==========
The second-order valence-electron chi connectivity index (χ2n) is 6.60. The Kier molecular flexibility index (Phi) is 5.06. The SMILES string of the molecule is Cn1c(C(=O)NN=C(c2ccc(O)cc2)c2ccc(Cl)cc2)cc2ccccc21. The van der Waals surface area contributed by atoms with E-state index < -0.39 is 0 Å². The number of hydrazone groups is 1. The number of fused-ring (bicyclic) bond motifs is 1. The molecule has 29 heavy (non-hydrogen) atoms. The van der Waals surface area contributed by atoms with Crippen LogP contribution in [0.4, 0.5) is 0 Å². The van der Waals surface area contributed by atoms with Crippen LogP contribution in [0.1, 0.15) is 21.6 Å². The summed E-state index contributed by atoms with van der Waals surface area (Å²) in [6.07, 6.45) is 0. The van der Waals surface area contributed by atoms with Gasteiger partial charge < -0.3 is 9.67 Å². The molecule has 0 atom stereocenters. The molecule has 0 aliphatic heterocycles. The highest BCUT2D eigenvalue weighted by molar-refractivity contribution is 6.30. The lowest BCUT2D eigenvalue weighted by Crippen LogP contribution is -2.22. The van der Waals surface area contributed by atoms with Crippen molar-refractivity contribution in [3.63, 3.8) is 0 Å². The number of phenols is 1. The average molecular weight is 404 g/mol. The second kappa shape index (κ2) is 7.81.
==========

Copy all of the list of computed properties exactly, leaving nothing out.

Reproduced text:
The second-order valence-electron chi connectivity index (χ2n) is 6.60. The Kier molecular flexibility index (Phi) is 5.06. The SMILES string of the molecule is Cn1c(C(=O)NN=C(c2ccc(O)cc2)c2ccc(Cl)cc2)cc2ccccc21. The van der Waals surface area contributed by atoms with E-state index < -0.39 is 0 Å². The number of hydrazone groups is 1. The number of fused-ring (bicyclic) bond motifs is 1. The molecule has 29 heavy (non-hydrogen) atoms. The van der Waals surface area contributed by atoms with Crippen LogP contribution in [0.4, 0.5) is 0 Å². The van der Waals surface area contributed by atoms with Crippen LogP contribution in [0.1, 0.15) is 21.6 Å². The summed E-state index contributed by atoms with van der Waals surface area (Å²) in [6.07, 6.45) is 0. The van der Waals surface area contributed by atoms with Gasteiger partial charge < -0.3 is 9.67 Å². The molecule has 0 atom stereocenters. The molecule has 0 aliphatic heterocycles. The highest BCUT2D eigenvalue weighted by molar-refractivity contribution is 6.30. The lowest BCUT2D eigenvalue weighted by Crippen LogP contribution is -2.22. The van der Waals surface area contributed by atoms with Crippen molar-refractivity contribution in [3.63, 3.8) is 0 Å². The number of phenols is 1. The average molecular weight is 404 g/mol. The second kappa shape index (κ2) is 7.81.